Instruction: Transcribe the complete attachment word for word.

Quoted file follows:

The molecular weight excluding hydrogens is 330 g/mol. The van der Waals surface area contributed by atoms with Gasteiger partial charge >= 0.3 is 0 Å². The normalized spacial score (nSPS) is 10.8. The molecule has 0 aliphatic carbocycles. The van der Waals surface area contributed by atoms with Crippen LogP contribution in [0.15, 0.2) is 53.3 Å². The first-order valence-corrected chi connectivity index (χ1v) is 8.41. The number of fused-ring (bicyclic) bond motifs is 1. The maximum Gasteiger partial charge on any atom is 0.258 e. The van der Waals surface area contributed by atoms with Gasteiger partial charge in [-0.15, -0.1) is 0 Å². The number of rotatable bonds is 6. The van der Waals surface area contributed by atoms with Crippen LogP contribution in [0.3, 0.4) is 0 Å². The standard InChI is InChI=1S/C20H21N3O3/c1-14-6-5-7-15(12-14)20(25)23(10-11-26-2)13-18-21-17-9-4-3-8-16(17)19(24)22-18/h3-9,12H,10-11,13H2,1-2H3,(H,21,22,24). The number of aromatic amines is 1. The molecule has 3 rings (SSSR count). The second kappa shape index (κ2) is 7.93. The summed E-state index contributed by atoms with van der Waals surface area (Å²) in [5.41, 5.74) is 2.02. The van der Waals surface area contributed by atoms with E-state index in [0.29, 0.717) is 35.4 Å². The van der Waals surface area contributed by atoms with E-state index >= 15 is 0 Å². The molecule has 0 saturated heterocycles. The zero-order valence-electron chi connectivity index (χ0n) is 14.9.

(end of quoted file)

The molecular weight excluding hydrogens is 330 g/mol. The van der Waals surface area contributed by atoms with Gasteiger partial charge >= 0.3 is 0 Å². The normalized spacial score (nSPS) is 10.8. The molecule has 0 aliphatic carbocycles. The van der Waals surface area contributed by atoms with Crippen LogP contribution in [0.15, 0.2) is 53.3 Å². The first-order valence-corrected chi connectivity index (χ1v) is 8.41. The number of fused-ring (bicyclic) bond motifs is 1. The maximum Gasteiger partial charge on any atom is 0.258 e. The van der Waals surface area contributed by atoms with Gasteiger partial charge in [-0.15, -0.1) is 0 Å². The number of rotatable bonds is 6. The van der Waals surface area contributed by atoms with Crippen LogP contribution in [0.3, 0.4) is 0 Å². The standard InChI is InChI=1S/C20H21N3O3/c1-14-6-5-7-15(12-14)20(25)23(10-11-26-2)13-18-21-17-9-4-3-8-16(17)19(24)22-18/h3-9,12H,10-11,13H2,1-2H3,(H,21,22,24). The number of aromatic amines is 1. The molecule has 3 rings (SSSR count). The second kappa shape index (κ2) is 7.93. The summed E-state index contributed by atoms with van der Waals surface area (Å²) in [5.41, 5.74) is 2.02. The van der Waals surface area contributed by atoms with E-state index in [0.29, 0.717) is 35.4 Å². The van der Waals surface area contributed by atoms with E-state index >= 15 is 0 Å². The molecule has 0 saturated heterocycles. The zero-order valence-electron chi connectivity index (χ0n) is 14.9.